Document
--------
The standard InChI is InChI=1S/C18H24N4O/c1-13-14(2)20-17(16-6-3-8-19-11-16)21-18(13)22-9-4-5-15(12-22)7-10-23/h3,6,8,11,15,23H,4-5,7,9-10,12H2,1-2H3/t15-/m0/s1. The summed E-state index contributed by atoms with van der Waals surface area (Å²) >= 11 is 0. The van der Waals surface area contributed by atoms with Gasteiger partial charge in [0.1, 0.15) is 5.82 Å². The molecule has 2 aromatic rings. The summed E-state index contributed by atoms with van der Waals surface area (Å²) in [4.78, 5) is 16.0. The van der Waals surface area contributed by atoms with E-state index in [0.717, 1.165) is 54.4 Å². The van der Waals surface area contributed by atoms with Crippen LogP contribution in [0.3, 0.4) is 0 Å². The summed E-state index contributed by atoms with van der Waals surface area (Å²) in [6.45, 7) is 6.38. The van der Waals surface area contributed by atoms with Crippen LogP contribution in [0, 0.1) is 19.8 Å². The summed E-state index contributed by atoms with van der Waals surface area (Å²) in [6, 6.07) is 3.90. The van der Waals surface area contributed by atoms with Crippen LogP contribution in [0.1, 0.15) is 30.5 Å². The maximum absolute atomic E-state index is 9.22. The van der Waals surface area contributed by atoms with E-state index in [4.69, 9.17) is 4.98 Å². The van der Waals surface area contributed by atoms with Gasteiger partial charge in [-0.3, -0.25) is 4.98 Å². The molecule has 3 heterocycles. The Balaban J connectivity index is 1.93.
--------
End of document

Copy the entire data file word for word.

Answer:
The standard InChI is InChI=1S/C18H24N4O/c1-13-14(2)20-17(16-6-3-8-19-11-16)21-18(13)22-9-4-5-15(12-22)7-10-23/h3,6,8,11,15,23H,4-5,7,9-10,12H2,1-2H3/t15-/m0/s1. The summed E-state index contributed by atoms with van der Waals surface area (Å²) >= 11 is 0. The van der Waals surface area contributed by atoms with Gasteiger partial charge in [0.1, 0.15) is 5.82 Å². The molecule has 2 aromatic rings. The summed E-state index contributed by atoms with van der Waals surface area (Å²) in [4.78, 5) is 16.0. The van der Waals surface area contributed by atoms with E-state index in [0.717, 1.165) is 54.4 Å². The van der Waals surface area contributed by atoms with Crippen LogP contribution in [0.3, 0.4) is 0 Å². The summed E-state index contributed by atoms with van der Waals surface area (Å²) in [6.45, 7) is 6.38. The van der Waals surface area contributed by atoms with Crippen LogP contribution in [0, 0.1) is 19.8 Å². The summed E-state index contributed by atoms with van der Waals surface area (Å²) in [6, 6.07) is 3.90. The van der Waals surface area contributed by atoms with Crippen LogP contribution in [0.1, 0.15) is 30.5 Å². The maximum absolute atomic E-state index is 9.22. The van der Waals surface area contributed by atoms with E-state index in [4.69, 9.17) is 4.98 Å². The van der Waals surface area contributed by atoms with Gasteiger partial charge in [-0.3, -0.25) is 4.98 Å². The molecule has 3 heterocycles. The Balaban J connectivity index is 1.93.